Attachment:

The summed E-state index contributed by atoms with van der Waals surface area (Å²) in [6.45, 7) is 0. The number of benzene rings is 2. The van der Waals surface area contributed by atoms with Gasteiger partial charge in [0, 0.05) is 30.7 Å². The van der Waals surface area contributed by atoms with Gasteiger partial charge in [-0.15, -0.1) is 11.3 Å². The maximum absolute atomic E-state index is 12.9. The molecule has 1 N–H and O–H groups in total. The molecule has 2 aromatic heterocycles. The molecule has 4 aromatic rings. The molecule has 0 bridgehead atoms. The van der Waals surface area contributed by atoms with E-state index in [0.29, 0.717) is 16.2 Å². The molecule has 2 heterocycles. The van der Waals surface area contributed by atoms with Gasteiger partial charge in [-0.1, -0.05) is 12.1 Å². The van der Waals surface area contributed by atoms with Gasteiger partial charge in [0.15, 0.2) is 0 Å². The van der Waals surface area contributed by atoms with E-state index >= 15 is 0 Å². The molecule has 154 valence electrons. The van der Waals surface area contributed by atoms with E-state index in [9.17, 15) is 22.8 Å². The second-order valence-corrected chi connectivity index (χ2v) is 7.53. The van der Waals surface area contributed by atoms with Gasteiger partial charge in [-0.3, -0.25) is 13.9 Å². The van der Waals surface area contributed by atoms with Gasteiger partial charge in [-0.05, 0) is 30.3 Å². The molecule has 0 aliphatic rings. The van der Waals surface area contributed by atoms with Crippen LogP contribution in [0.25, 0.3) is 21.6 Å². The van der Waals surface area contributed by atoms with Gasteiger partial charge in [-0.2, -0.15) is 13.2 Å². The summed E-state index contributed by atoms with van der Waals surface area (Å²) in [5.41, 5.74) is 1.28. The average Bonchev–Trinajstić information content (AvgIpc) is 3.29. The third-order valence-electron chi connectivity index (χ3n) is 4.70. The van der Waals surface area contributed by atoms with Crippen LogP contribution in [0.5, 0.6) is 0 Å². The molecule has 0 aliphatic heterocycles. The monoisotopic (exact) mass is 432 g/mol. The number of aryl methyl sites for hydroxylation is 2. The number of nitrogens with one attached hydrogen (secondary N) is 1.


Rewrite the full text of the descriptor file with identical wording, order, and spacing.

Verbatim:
The summed E-state index contributed by atoms with van der Waals surface area (Å²) in [6.45, 7) is 0. The number of benzene rings is 2. The van der Waals surface area contributed by atoms with Gasteiger partial charge in [0, 0.05) is 30.7 Å². The van der Waals surface area contributed by atoms with Gasteiger partial charge in [-0.15, -0.1) is 11.3 Å². The maximum absolute atomic E-state index is 12.9. The molecule has 1 N–H and O–H groups in total. The molecule has 2 aromatic heterocycles. The molecule has 4 aromatic rings. The molecule has 0 bridgehead atoms. The van der Waals surface area contributed by atoms with E-state index in [0.29, 0.717) is 16.2 Å². The molecule has 2 heterocycles. The van der Waals surface area contributed by atoms with Gasteiger partial charge in [-0.1, -0.05) is 12.1 Å². The van der Waals surface area contributed by atoms with Gasteiger partial charge in [0.15, 0.2) is 0 Å². The van der Waals surface area contributed by atoms with E-state index >= 15 is 0 Å². The molecule has 154 valence electrons. The van der Waals surface area contributed by atoms with E-state index in [9.17, 15) is 22.8 Å². The second-order valence-corrected chi connectivity index (χ2v) is 7.53. The van der Waals surface area contributed by atoms with Gasteiger partial charge in [-0.3, -0.25) is 13.9 Å². The van der Waals surface area contributed by atoms with Gasteiger partial charge in [-0.05, 0) is 30.3 Å². The molecule has 0 aliphatic rings. The van der Waals surface area contributed by atoms with Crippen LogP contribution in [0.25, 0.3) is 21.6 Å². The van der Waals surface area contributed by atoms with Gasteiger partial charge in [-0.2, -0.15) is 13.2 Å². The summed E-state index contributed by atoms with van der Waals surface area (Å²) in [5.41, 5.74) is 1.28. The average Bonchev–Trinajstić information content (AvgIpc) is 3.29. The third-order valence-electron chi connectivity index (χ3n) is 4.70. The van der Waals surface area contributed by atoms with Crippen LogP contribution in [0.5, 0.6) is 0 Å². The molecule has 0 aliphatic heterocycles. The monoisotopic (exact) mass is 432 g/mol. The number of aryl methyl sites for hydroxylation is 2. The number of nitrogens with one attached hydrogen (secondary N) is 1.